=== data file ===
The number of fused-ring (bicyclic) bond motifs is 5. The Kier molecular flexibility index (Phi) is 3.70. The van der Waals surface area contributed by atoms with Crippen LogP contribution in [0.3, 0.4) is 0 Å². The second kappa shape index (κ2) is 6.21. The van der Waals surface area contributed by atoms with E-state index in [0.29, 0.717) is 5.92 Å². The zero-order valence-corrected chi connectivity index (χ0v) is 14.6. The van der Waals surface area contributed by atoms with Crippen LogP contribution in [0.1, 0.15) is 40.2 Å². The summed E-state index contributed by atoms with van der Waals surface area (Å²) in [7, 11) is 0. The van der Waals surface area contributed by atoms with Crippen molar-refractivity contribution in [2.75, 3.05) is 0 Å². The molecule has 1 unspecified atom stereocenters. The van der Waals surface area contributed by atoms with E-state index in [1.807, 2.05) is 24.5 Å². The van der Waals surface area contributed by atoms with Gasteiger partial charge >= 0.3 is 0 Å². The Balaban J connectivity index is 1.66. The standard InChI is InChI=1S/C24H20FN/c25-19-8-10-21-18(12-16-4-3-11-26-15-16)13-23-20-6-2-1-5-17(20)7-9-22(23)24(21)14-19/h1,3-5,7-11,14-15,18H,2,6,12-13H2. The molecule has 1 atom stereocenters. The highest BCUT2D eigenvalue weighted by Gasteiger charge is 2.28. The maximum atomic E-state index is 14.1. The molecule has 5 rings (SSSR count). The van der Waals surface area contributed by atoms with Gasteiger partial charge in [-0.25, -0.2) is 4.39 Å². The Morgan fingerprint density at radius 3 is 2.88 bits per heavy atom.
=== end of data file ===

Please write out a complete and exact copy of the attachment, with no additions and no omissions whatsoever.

The number of fused-ring (bicyclic) bond motifs is 5. The Kier molecular flexibility index (Phi) is 3.70. The van der Waals surface area contributed by atoms with Crippen LogP contribution in [0.3, 0.4) is 0 Å². The second kappa shape index (κ2) is 6.21. The van der Waals surface area contributed by atoms with E-state index in [0.29, 0.717) is 5.92 Å². The zero-order valence-corrected chi connectivity index (χ0v) is 14.6. The van der Waals surface area contributed by atoms with Crippen LogP contribution in [0.1, 0.15) is 40.2 Å². The summed E-state index contributed by atoms with van der Waals surface area (Å²) in [7, 11) is 0. The van der Waals surface area contributed by atoms with Crippen molar-refractivity contribution in [2.75, 3.05) is 0 Å². The molecule has 1 unspecified atom stereocenters. The van der Waals surface area contributed by atoms with E-state index in [1.807, 2.05) is 24.5 Å². The van der Waals surface area contributed by atoms with Gasteiger partial charge >= 0.3 is 0 Å². The Balaban J connectivity index is 1.66. The standard InChI is InChI=1S/C24H20FN/c25-19-8-10-21-18(12-16-4-3-11-26-15-16)13-23-20-6-2-1-5-17(20)7-9-22(23)24(21)14-19/h1,3-5,7-11,14-15,18H,2,6,12-13H2. The molecule has 1 atom stereocenters. The highest BCUT2D eigenvalue weighted by Gasteiger charge is 2.28. The maximum atomic E-state index is 14.1. The molecule has 5 rings (SSSR count). The van der Waals surface area contributed by atoms with Gasteiger partial charge in [-0.25, -0.2) is 4.39 Å². The Morgan fingerprint density at radius 3 is 2.88 bits per heavy atom.